Wax D of Mycobacterium tuberculosis induced osteomyelitis accompanied by reactive bone formation in Buffalo rats

Yoshihiro Kawabata, Ichiro Semba, Yoshikazu Hirayama, Toshitaka Koga, Shigeki Nagao, Haruhiko Takada

Research output: Contribution to journalArticlepeer-review

8 Citations (Scopus)

Abstract

A suspension of heat-killed Mycobacterium tuberculosis in liquid paraffin has been reported to induce foot swelling accompanied by new bone formation in Buffalo (BUF) rats, which are low responders to the induction of adjuvant arthritis. In the present study, we found that wax D, a mycobacterial cell wall peptidoglycan fragment-arabinogalactan-mycolic acid complex, was an effective component of this bacterium for the induction of osteomyelitis accompanied by reactive bone formation in BUF rats. Chronic inflammation was produced in BUF rats by a single subcutaneous injection of wax D suspended in liquid paraffin. Other Mycobacterium species and Gordona bronchialis were also capable of inducing this reaction. Other bacterial cells including the acid-fast bacteria Nocardia and Rhodococcus, purified cell walls and peptidoglycans from Lactobacillus plantarum, wax C, cord factor, arabinogalactan and mycolic acid prepared from M. tuberculosis were inactive in this respect. In addition, when wax D was administered as a water-in-oil emulsion (Freund's type adjuvant), bone formation scarcely occurred in BUF rats. In Fisher (F344) and Wistar rats, both of which are responder strains to adjuvant arthritis, wax D in liquid paraffin did not induce bone formation. Copyright (C) 1998 Federation of European Microbiological Societies.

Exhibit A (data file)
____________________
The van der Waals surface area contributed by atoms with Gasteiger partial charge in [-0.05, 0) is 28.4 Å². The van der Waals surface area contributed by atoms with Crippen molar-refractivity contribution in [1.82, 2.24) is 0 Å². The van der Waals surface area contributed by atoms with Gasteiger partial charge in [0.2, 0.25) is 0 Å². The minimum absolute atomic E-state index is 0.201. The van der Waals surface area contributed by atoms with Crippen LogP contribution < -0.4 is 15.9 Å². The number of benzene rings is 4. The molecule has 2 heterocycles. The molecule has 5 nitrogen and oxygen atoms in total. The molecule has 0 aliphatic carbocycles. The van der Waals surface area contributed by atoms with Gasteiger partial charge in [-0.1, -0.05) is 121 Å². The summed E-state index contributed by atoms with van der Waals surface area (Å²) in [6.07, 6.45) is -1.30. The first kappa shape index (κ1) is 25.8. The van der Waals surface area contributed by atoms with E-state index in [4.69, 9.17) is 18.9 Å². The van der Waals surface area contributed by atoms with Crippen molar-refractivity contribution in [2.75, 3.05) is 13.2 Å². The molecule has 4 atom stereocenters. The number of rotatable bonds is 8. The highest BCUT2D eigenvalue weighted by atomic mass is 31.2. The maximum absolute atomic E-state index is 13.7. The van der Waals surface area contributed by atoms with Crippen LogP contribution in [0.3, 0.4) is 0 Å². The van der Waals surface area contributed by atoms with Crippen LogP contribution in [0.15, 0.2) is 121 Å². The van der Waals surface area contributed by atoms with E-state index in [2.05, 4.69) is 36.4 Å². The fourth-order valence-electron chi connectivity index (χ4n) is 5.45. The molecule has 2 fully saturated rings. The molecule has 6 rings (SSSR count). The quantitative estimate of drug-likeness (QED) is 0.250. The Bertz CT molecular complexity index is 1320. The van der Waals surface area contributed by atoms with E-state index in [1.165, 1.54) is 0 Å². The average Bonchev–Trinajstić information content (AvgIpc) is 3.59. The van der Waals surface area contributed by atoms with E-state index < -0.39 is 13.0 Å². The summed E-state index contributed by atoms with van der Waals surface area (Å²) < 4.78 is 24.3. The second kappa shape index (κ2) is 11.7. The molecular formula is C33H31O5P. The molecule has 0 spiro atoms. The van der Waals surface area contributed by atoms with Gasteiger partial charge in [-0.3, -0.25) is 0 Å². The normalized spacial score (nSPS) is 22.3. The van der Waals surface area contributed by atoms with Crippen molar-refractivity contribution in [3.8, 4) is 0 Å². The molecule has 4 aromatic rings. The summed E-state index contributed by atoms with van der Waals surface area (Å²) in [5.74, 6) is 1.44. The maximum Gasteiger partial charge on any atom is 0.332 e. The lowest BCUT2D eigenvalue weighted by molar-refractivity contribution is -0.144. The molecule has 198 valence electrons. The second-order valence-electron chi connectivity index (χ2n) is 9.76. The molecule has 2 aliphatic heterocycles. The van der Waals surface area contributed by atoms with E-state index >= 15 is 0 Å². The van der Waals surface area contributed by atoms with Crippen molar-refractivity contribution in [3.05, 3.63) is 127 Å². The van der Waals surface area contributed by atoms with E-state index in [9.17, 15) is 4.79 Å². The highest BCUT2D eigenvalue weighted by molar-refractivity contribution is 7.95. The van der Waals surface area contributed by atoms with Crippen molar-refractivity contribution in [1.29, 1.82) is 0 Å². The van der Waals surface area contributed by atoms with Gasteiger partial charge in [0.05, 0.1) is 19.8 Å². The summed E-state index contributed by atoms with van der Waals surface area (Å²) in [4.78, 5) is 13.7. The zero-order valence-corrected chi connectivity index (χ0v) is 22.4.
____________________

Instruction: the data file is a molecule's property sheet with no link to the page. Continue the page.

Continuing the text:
Original languageEnglish
Pages (from-to)293-302
Number of pages10
JournalFEMS Immunology and Medical Microbiology
Volume22
Issue number4
DOIs
Publication statusPublished - 1998 Dec

Keywords

  • Bone formation
  • Buffalo rat
  • Cell wall
  • Mycobacterium tuberculosis
  • Osteomyelitis
  • Wax D

ASJC Scopus subject areas

  • Immunology and Allergy
  • Microbiology
  • Immunology
  • Microbiology (medical)
  • Infectious Diseases

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